This shows one side of the moulding process of the adult Dugong. The Clay sculpture is ‘inside’ this. The head section shows the rubber which coats the clay sculpture and will pick up the detail. The rear section shows the addition of a hard case, which supports the rubber.
It wasn’t until some weeks later, when they were finally in bronze, that I was able to put the two parts of this sculpture together. Once in slings and supported by the crane they were easily manoeuvrable and with the help of some of the guys I was able to move them easily and try a few variations.
Adult Dugong on the crane.
The final positioning of the two, was slightly different to the one I had originally planned for, but seeing it in the large scale there was a different eye line and I changed the angles slightly to take advantage of this. I try not to be ‘precious’ about what I do and I hope I am never too proud to change something if the piece can gain from it. The final result was exactly what I hoped for and all concerned, including the experts were very happy.
The Dugong adult and calf putt together on the base and patinated, prior to polishing.
At this stage I should explain a little about the casting process, as whilst working on one sculpture in the studio, I was continually travelling to my founders in Basingstoke to work on and supervise the previous sculptures at various stages of their production.
I have already spoken of the mould and this is made of rubber with a ‘case’ of plaster to keep the soft rubber in shape. Each part of mould is usually in two pieces which fit together to leave a cavity that is a ‘negative’ of the relevant part of the sculpture. This is swilled with molten wax, so that a hollow copy is made. Once hard and removed from the mould, I am able to work on the surface at this stage, if necessary.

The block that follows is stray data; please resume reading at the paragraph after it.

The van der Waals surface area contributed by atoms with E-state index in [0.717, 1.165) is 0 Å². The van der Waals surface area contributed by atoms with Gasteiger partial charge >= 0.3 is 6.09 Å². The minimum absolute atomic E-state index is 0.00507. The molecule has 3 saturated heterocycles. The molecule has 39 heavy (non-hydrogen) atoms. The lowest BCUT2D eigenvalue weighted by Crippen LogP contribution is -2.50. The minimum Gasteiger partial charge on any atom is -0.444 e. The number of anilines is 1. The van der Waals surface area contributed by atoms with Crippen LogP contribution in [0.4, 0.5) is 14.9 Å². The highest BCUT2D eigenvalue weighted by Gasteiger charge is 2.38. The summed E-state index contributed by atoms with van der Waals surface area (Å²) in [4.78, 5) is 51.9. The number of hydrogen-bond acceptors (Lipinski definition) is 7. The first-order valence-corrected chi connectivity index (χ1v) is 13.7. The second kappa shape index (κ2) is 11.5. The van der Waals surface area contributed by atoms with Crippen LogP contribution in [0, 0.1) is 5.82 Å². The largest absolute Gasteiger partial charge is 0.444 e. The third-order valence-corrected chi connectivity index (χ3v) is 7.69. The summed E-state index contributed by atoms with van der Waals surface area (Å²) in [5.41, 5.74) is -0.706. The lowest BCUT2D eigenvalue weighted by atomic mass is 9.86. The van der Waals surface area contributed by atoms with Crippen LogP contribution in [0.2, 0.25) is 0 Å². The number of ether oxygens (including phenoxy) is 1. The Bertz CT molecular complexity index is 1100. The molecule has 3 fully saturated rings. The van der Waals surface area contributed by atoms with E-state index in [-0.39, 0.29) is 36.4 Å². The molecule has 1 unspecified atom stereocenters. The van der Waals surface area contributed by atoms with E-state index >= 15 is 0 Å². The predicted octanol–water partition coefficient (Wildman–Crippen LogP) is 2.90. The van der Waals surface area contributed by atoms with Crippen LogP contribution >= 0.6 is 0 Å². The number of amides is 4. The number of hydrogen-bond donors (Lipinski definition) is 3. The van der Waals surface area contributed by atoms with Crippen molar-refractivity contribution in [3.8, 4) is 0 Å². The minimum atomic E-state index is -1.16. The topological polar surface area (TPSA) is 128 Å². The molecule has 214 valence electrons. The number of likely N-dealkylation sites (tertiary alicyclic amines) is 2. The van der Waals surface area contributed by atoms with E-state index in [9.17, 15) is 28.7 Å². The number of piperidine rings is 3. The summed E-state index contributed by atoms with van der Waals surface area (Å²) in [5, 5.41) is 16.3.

The checked wax pieces will now become part of a waste mould. A ceramic material built up in layers will cover the wax and, once baked, the wax runs out and leave the cavity for the molten bronze to be poured into, this is the famous ‘lost wax process’ which most people have heard of. When the bronze is cool the various parts, now in metal, can be broken out of their mould and turned over to the ‘chasers’. It is the chaser’s job to weld together the pieces and to restore the sculpture which is now metal, to be an exact replication of the clay that left my studio. Once finished to my approval, it can be patinated (coloured) to my specifications.